I’d never been one to covet designer handbags. During the summer of my first year in college, I sold handbags for Nordstrom. I learned about their materials and construction and could easily explain why one was more costly than another. If a customer returned a Gucci, I seem to recall being able to buy it at a huge discount. I didn’t, however. My mother bought me a fake Coach – yes, a Coach knockoff! – with which I was quite content.
Flash forward to the present – in 2015, I decided to search for a handbag designed by a major fashion house. A simple black or ivory crossbody bag was no longer all I wanted in a bag. Why the switch?
I had actually owned a couple designer bags before this – a Mardi Gras purple patent leather crossbody by Burberry which I picked up at the Nordstrom Rack – for some reason (color, I’m guessing), it didn’t fly off shelves – and a hippy/beatnick vibing 3-tone (black, ivory, and merlot) Marc by Marc Jacobs crossbody also purchased because of its low low price at the Rack. Neither deviated much from my usual (crossbody) bag.
This time, however, I was ready to search out the bag I truly wanted to sport, something which wouldn’t just fade into the background but instead, stand proudly by my side and stand for something about me.
Yes, I wanted an “It” bag, a bag that makes a statement. And so while honeymooning in Italy last fall, I window shopped all the major designers: Fendi, Gucci, Chanel, Dolce & Gabanna, etc.
I decided I would go for something in a lively color. I wanted my bag to talk! No more safe black or ivory.
As soon as I saw a color I liked, however, I would think of something I wear which would clash – violently. Bright orange was out, fuchsia was out, yellow…out! Then I thought, METALLIC! I saw an exquisite one by Chanel!
To me, there is nothing more classic nor elegant than a quilted Chanel bag, and in gold or silver, it is the jewel that up-styles any outfit. Unfortunately, it is priced as a jewel. Even vintage, it sells for thousands, and so, the search went on.
I decided that like the quilted Chanel bag, I would look for another sculptural bag, something that retains its original shape no matter what you put in it. One which caught my eye was the trapeze bag. The trapeze is more artful than practical, reflecting my own leanings.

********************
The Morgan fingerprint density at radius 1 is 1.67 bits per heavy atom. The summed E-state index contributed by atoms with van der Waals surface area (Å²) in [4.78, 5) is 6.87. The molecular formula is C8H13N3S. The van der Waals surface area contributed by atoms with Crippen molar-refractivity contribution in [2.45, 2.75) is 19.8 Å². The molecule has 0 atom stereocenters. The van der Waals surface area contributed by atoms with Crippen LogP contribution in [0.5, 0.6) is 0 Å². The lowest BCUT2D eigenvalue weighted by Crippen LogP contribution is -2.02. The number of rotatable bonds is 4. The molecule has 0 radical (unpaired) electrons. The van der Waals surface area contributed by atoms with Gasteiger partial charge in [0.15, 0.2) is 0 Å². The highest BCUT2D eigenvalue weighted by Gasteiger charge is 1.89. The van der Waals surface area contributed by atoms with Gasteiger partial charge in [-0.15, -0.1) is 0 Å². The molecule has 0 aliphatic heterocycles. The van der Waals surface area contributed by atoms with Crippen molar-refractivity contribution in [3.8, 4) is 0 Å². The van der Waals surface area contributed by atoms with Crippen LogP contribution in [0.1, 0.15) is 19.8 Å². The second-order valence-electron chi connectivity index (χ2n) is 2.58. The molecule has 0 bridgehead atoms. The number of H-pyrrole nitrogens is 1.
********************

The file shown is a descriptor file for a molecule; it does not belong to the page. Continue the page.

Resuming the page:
So, I poured over designer bags online, and only looked at sites with good reputations (Barneys, Bluefly, theRealReal, Farfetch,…) to avoid getting a fake.
I wasn’t going to get sucked in by a huge discount this time nor the fact that there was only one left in stock. I looked for a bag that simply made me smile. While my husband and I were on our computers at a cafe in Boston’s Prudential Center one morning, I found it. It was on Bluefly and still wasn’t cheap, but it was perfect!
Before hitting “Submit order,” I raced to Saks to try on similarly sized bags and make sure the proportions of this one suited me. On my way, I observed women with smaller handbags…
and larger ones.
When I saw those with medium-sized bags, I felt that this was the posse to which I belonged.
And after trying on a few medium-sized structured bags at Saks, I was sure that this was my bag.
One last selling point was the hardware. Never before had I owned a bag with its own little feet!
I figure that since I have to carry a bag around anyway, why not carry something I really like? Why not invest in a piece that will last a long time and still be valuable if I ever wanted to sell it? Granted, it is not wearable art in the truest sense, but it is one of those accessories (like a beautiful pair of shoes or elegant watch) which can be so expressive of one’s style. A finely designed bag is also something to behold, like a handsome sports car, and is capable of instantly elevating an otherwise boring look. Need I say more?
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